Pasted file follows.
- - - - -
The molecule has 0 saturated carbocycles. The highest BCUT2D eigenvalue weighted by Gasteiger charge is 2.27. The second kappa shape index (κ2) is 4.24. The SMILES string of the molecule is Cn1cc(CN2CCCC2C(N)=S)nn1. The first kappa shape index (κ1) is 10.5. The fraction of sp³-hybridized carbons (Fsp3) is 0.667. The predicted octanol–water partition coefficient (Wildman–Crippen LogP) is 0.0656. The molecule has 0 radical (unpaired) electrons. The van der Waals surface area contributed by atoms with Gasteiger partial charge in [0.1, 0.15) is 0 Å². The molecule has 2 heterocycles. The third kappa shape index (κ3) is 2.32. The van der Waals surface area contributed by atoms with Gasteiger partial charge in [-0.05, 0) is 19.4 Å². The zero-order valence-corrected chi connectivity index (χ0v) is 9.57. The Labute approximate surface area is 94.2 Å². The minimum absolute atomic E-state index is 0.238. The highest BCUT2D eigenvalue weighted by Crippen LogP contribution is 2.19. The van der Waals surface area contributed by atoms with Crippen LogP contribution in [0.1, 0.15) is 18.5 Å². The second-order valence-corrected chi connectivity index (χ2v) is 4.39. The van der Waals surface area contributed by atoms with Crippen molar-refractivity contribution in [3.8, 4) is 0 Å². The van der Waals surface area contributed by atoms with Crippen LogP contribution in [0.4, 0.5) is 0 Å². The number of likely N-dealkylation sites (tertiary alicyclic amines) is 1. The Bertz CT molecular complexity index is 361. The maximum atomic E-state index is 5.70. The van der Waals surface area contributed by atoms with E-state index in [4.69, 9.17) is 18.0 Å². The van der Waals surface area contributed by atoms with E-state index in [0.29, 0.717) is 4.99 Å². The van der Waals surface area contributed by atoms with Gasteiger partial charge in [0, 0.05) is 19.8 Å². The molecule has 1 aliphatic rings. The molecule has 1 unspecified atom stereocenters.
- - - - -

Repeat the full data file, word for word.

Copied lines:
The molecule has 0 saturated carbocycles. The highest BCUT2D eigenvalue weighted by Gasteiger charge is 2.27. The second kappa shape index (κ2) is 4.24. The SMILES string of the molecule is Cn1cc(CN2CCCC2C(N)=S)nn1. The first kappa shape index (κ1) is 10.5. The fraction of sp³-hybridized carbons (Fsp3) is 0.667. The predicted octanol–water partition coefficient (Wildman–Crippen LogP) is 0.0656. The molecule has 0 radical (unpaired) electrons. The van der Waals surface area contributed by atoms with Gasteiger partial charge in [0.1, 0.15) is 0 Å². The molecule has 2 heterocycles. The third kappa shape index (κ3) is 2.32. The van der Waals surface area contributed by atoms with Gasteiger partial charge in [-0.05, 0) is 19.4 Å². The zero-order valence-corrected chi connectivity index (χ0v) is 9.57. The Labute approximate surface area is 94.2 Å². The minimum absolute atomic E-state index is 0.238. The highest BCUT2D eigenvalue weighted by Crippen LogP contribution is 2.19. The van der Waals surface area contributed by atoms with Crippen LogP contribution in [0.1, 0.15) is 18.5 Å². The second-order valence-corrected chi connectivity index (χ2v) is 4.39. The van der Waals surface area contributed by atoms with Crippen molar-refractivity contribution in [3.8, 4) is 0 Å². The van der Waals surface area contributed by atoms with Crippen LogP contribution in [0.4, 0.5) is 0 Å². The number of likely N-dealkylation sites (tertiary alicyclic amines) is 1. The Bertz CT molecular complexity index is 361. The maximum atomic E-state index is 5.70. The van der Waals surface area contributed by atoms with E-state index in [4.69, 9.17) is 18.0 Å². The van der Waals surface area contributed by atoms with E-state index in [0.29, 0.717) is 4.99 Å². The van der Waals surface area contributed by atoms with Gasteiger partial charge in [0, 0.05) is 19.8 Å². The molecule has 1 aliphatic rings. The molecule has 1 unspecified atom stereocenters.